In 2018, Chris Davis was just the worst. Not in a double-decker couch sense - which unlike Davis’ performance is a great way to make friends - but literally the worst full-time player in baseball, and possibly the worst ever. You have to give credit to the Orioles for rolling him out there every day and giving him the chance to set a record, and it worked out for Davis. His -2.8 rWAR is the lowest since 1871 among those with at least 100 plate appearances. A legendary season.
This is a far cry from 2015, when Davis posted a 5.3 rWAR (5.4 fWAR) season with a 149 wRC+ and knocking 47 home runs. even the year afterward he was at least effective, a 116 wRC+ and 2.6 rWAR (2.8 fWAR) giving the O’s offense a bit of a boost. Certainly not ideal for the first year of a 7 year, $161 million deal.
Cliffs being what they are though, the fall was harsh for Davis, resulting in, again, the worst season in baseball history. The Orioles are on the hook for a ton of cash still, and just now entering a rebuild period. If he holds to what he’s been, he’ll at least help with their tanking for draft picks. The ideal would be he does improve though, and at least become tradeable for some asset. Problem is, age doesn’t go backwards. Too many markers are trending the wrong way:
Chris Davis’s decline
For a guy who built his career peak on fly balls, hard hits and walks, nothing in that looks good.
So obviously, something isn’t working for Davis. His work at the plate is suffering, his ability to drive the ball - notably to the outfield and beyond the fence - is suffering. For comparison, here is a home run he hit in 2015:
And here’s one he clocked in 2018:
Both pitches are nearly the same - between 91-94, in the lower middle part of the zone where big lefties love to swing, in a hitter’s count and out of the hand of a pitcher in his division so he should have some familiarity with them. They both look pretty good, both ended up somewhere around the Camden Yards batter’s eye.
But look at these two stills from the swing. First, 2015:
And now, 2018
At the same point in his swing, where the feet and hips and core all line up between the two pictures, his hands are further back in the later photo. You can see the blur of his bat behind his back shoulder in the pic from 2018. If this is correct, it tells a story that Davis simply isn’t getting the bat through the zone as fast, or as on time, as he has in the past. This is a death knell for a high strikeout guy.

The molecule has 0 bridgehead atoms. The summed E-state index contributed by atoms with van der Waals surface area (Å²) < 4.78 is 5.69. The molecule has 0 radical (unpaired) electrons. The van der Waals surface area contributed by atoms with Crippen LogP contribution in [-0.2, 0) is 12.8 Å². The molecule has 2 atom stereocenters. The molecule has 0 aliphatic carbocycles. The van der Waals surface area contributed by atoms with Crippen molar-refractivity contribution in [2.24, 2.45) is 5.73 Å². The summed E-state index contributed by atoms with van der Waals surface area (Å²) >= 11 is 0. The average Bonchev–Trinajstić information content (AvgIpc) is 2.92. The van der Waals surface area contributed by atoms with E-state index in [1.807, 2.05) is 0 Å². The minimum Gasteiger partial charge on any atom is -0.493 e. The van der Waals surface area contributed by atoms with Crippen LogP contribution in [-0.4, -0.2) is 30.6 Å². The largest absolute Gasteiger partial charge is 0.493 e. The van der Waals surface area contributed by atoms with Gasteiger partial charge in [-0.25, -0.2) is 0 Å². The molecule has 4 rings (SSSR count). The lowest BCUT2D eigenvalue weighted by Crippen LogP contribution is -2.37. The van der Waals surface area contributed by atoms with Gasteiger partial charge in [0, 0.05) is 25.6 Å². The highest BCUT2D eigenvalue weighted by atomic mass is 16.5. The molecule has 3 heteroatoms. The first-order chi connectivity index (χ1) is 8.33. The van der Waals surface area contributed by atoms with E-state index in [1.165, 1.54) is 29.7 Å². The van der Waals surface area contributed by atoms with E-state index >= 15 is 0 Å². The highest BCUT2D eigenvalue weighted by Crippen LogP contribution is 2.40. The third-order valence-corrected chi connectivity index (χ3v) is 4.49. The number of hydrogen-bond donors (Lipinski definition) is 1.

It’s not high-speed, Edgertronic video like the Astros and other forward-thinking teams use to dissect every little twitch of their players, and there could be a frame-rate issue. But other evidence suggest Davis isn’t getting to balls like he used to. This is a chart of every 100+ mph ball he struck from 2014-16:
And now here’s the last two years, 2017 to 2018:
FIrst, his rate of 100+ mph exit velo batted balls did drop a smidge, from 3.6 to 3.5 percent, but more than that is that hole that’s developed in his zone down and away on Davis. It would stand to reason that, if his bat were slower than in the past, he’d have a tougher time getting to a ball down there and driving it with authority. Both those images include grounders, liners and fly balls, so even in the first image it’s not all doubles and dingers, but hitting the ball hard is step one to getting hits. He’s not doing that in places like he used to.
This is hard to come back from, if it’s even possible. The Orioles will have to get used to Davis on the roster because he’s got $92 million coming to him. Expecting him to be even league average at this point might be a dream scenario. The Orioles are setting out on a long, dark path back to relevance, and Davis will be the face of that franchise for the worst of it.
Merritt Rohlfing writes about baseball for Let’s Go Tribe and Beyond the Box Score, and rants about it on Let’s Talk Tribe. Tell him what you think on Twitter @MerrillLunch, or email him at email@example.com.